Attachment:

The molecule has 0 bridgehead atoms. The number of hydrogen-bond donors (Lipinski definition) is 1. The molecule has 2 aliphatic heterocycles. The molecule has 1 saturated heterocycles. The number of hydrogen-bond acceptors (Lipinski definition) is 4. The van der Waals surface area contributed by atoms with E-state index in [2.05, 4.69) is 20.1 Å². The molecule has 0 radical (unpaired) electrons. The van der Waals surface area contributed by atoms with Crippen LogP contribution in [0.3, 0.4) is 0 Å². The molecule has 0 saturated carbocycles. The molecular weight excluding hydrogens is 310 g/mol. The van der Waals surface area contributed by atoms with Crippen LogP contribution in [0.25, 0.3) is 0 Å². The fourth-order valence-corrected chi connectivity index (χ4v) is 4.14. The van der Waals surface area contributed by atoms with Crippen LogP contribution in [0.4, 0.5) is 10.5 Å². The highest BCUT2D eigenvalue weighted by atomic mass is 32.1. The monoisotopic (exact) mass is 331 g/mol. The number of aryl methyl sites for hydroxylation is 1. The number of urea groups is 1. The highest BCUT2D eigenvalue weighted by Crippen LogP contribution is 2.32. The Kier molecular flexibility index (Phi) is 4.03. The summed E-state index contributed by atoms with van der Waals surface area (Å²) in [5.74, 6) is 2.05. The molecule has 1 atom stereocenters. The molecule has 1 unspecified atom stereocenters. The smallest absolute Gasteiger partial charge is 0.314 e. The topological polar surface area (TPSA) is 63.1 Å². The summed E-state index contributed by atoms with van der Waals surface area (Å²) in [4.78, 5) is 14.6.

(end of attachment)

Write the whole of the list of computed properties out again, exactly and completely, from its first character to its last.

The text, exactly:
The molecule has 0 bridgehead atoms. The number of hydrogen-bond donors (Lipinski definition) is 1. The molecule has 2 aliphatic heterocycles. The molecule has 1 saturated heterocycles. The number of hydrogen-bond acceptors (Lipinski definition) is 4. The van der Waals surface area contributed by atoms with E-state index in [2.05, 4.69) is 20.1 Å². The molecule has 0 radical (unpaired) electrons. The van der Waals surface area contributed by atoms with Crippen LogP contribution in [0.3, 0.4) is 0 Å². The molecule has 0 saturated carbocycles. The molecular weight excluding hydrogens is 310 g/mol. The van der Waals surface area contributed by atoms with Crippen LogP contribution in [0.25, 0.3) is 0 Å². The fourth-order valence-corrected chi connectivity index (χ4v) is 4.14. The van der Waals surface area contributed by atoms with Crippen LogP contribution in [0.4, 0.5) is 10.5 Å². The highest BCUT2D eigenvalue weighted by atomic mass is 32.1. The monoisotopic (exact) mass is 331 g/mol. The number of aryl methyl sites for hydroxylation is 1. The number of urea groups is 1. The highest BCUT2D eigenvalue weighted by Crippen LogP contribution is 2.32. The Kier molecular flexibility index (Phi) is 4.03. The summed E-state index contributed by atoms with van der Waals surface area (Å²) in [5.74, 6) is 2.05. The molecule has 1 atom stereocenters. The molecule has 1 unspecified atom stereocenters. The smallest absolute Gasteiger partial charge is 0.314 e. The topological polar surface area (TPSA) is 63.1 Å². The summed E-state index contributed by atoms with van der Waals surface area (Å²) in [4.78, 5) is 14.6.